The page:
Lymphomas and benign lymphoepithelial lesion
Lymphomas of the major salivary glands are characteristically of the non-Hodgkin type. In an AFIP review of case files, non-Hodgkin lymphoma accounted for 16.3% of all malignant tumors that occurred in the major salivary glands; disease in the parotid gland accounted for about 80% of all cases.
Patients with benign lymphoepithelial lesion (e.g., Mikulicz disease), which is a manifestation of the autoimmune disease, Sjögren syndrome, are at an increased risk for development of non-Hodgkin lymphoma.[80,81,82,83,84] Benign lymphoepithelial lesion is clinically characterized by diffuse and bilateral enlargement of the salivary and lacrimal glands. Morphologically, a salivary gland lesion is composed of prominent myoepithelial islands surrounded by a lymphocytic infiltrate. Germinal centers are often present in the lymphocytic infiltrate. Immunophenotypically and genotypically, the lymphocytic infiltrate is composed of B-lymphocytes and T-lymphocytes, which are polyclonal. In some instances, the B-cell lymphocytic infiltrate can undergo clonal expansion and evolve into frank non-Hodgkin lymphoma. The vast majority of the non-Hodgkin lymphomas arising in a background of benign lymphoepithelial lesions are marginal zone lymphomas of mucosa-associated lymphoid tissue (MALT).[81,82,83,84] MALT lymphomas of the salivary glands, like their counterparts in other anatomic sites, typically display relatively indolent clinical behavior.[3,85]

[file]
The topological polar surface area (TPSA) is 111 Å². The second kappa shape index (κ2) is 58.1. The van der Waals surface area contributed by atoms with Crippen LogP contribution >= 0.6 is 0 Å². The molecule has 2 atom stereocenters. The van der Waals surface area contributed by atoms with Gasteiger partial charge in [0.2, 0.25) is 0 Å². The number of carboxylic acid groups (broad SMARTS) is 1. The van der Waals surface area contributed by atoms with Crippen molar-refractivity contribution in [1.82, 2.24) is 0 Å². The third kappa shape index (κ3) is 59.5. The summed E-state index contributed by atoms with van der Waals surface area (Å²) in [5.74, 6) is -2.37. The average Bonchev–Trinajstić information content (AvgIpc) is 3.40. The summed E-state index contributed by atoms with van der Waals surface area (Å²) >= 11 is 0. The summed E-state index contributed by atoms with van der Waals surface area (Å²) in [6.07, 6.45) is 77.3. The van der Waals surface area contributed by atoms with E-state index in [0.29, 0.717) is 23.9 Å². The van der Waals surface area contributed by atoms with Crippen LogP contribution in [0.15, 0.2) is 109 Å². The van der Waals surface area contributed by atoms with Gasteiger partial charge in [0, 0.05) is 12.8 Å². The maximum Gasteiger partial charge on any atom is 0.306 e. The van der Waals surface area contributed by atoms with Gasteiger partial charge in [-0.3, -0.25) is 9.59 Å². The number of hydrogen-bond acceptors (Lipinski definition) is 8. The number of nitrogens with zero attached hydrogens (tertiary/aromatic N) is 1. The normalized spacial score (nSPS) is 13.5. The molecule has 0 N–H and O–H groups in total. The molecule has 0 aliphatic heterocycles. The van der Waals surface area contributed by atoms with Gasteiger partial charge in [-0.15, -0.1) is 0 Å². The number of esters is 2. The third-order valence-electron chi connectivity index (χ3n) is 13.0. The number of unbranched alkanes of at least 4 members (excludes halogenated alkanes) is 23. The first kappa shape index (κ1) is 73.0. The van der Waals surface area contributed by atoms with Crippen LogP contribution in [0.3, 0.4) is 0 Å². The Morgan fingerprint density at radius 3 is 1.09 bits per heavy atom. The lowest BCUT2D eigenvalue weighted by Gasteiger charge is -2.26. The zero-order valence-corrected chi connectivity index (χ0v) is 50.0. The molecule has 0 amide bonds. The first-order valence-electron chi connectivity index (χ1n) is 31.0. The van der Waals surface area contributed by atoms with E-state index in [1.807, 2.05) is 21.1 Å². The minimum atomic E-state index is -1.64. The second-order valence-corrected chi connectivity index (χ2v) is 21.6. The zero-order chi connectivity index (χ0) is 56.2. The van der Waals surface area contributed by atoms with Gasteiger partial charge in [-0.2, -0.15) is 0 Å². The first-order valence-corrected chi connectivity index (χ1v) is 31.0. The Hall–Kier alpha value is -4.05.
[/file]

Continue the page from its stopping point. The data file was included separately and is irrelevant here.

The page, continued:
Primary non-MALT lymphomas of the salivary glands may also occur and appear to have a prognosis similar to those in patients who have histologically identical nodal lymphomas.[86,87] Unlike non-Hodgkin lymphoma, involvement of the major salivary glands by Hodgkin lymphoma is rare. Most tumors occur in the parotid gland. The most common histologic types encountered are the nodular sclerosing and lymphocyte-predominant variants.[88,89]
Mesenchymal neoplasms account for 1.9% to 5% of all neoplasms that occur within the major salivary glands.[90,91] These cellular classifications pertain to major salivary gland tumors. Because the minor salivary glands are small and embedded within fibrous connective tissue, fat, and skeletal muscle, the origin of a mesenchymal neoplasm from stroma cannot be determined. The types of benign mesenchymal salivary gland neoplasms include hemangiomas, lipomas, and lymphangiomas.
Malignant mesenchymal salivary gland neoplasms include malignant schwannomas, hemangiopericytomas, malignant fibrous histiocytomas, rhabdomyosarcomas, and fibrosarcomas, among others; in the major salivary glands, these neoplasms represent approximately 0.5% of all benign and malignant salivary gland tumors and approximately 1.5% of all malignant tumors.[90,92,93] Of importance is to establish a primary salivary gland origin for these tumors by excluding the possibilities of metastasis and direct extension from other sites. In addition, the diagnosis of salivary gland carcinosarcoma should be excluded. Primary salivary gland sarcomas behave like their soft tissue counterparts in which prognosis is related to sarcoma type, histologic grade, tumor size, and stage.[93,94] (Refer to the PDQ summary on Adult Soft Tissue Sarcoma Treatment for more information.) A comprehensive review of salivary gland mesenchymal neoplasms can be found elsewhere.